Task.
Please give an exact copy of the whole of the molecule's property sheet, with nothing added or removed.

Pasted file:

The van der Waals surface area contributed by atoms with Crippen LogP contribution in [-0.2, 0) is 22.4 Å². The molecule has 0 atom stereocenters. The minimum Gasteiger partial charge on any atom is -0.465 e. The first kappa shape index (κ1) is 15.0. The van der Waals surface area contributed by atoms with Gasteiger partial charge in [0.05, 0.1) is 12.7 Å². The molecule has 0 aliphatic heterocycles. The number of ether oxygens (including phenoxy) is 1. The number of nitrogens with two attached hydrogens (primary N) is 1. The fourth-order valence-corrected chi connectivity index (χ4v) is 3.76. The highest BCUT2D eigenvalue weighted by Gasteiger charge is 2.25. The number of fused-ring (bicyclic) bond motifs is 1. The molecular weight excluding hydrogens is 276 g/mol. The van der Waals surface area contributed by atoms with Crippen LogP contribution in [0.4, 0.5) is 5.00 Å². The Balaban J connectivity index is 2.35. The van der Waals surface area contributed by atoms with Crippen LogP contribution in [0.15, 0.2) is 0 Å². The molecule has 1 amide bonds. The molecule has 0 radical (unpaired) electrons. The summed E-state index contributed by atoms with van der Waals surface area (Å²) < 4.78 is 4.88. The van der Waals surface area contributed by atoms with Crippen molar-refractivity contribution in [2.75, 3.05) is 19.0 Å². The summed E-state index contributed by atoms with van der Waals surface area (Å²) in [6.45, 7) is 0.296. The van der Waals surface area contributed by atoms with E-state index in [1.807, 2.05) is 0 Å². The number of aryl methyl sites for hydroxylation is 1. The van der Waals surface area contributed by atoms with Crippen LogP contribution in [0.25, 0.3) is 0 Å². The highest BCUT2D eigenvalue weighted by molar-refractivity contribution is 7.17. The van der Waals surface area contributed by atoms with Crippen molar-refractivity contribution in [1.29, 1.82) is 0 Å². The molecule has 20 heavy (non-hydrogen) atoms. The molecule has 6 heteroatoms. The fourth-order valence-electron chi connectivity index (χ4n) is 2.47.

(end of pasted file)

The van der Waals surface area contributed by atoms with Crippen LogP contribution in [-0.2, 0) is 22.4 Å². The molecule has 0 atom stereocenters. The minimum Gasteiger partial charge on any atom is -0.465 e. The first kappa shape index (κ1) is 15.0. The van der Waals surface area contributed by atoms with Gasteiger partial charge in [0.05, 0.1) is 12.7 Å². The molecule has 0 aliphatic heterocycles. The number of ether oxygens (including phenoxy) is 1. The number of nitrogens with two attached hydrogens (primary N) is 1. The fourth-order valence-corrected chi connectivity index (χ4v) is 3.76. The highest BCUT2D eigenvalue weighted by Gasteiger charge is 2.25. The number of fused-ring (bicyclic) bond motifs is 1. The molecular weight excluding hydrogens is 276 g/mol. The van der Waals surface area contributed by atoms with Crippen LogP contribution in [0.4, 0.5) is 5.00 Å². The Balaban J connectivity index is 2.35. The van der Waals surface area contributed by atoms with Crippen LogP contribution in [0.15, 0.2) is 0 Å². The molecule has 1 amide bonds. The molecule has 0 radical (unpaired) electrons. The summed E-state index contributed by atoms with van der Waals surface area (Å²) < 4.78 is 4.88. The van der Waals surface area contributed by atoms with Crippen molar-refractivity contribution in [2.75, 3.05) is 19.0 Å². The summed E-state index contributed by atoms with van der Waals surface area (Å²) in [6.45, 7) is 0.296. The van der Waals surface area contributed by atoms with E-state index in [1.807, 2.05) is 0 Å². The number of aryl methyl sites for hydroxylation is 1. The van der Waals surface area contributed by atoms with Crippen LogP contribution in [0.25, 0.3) is 0 Å². The highest BCUT2D eigenvalue weighted by molar-refractivity contribution is 7.17. The van der Waals surface area contributed by atoms with Crippen molar-refractivity contribution in [1.29, 1.82) is 0 Å². The molecule has 20 heavy (non-hydrogen) atoms. The molecule has 6 heteroatoms. The fourth-order valence-electron chi connectivity index (χ4n) is 2.47.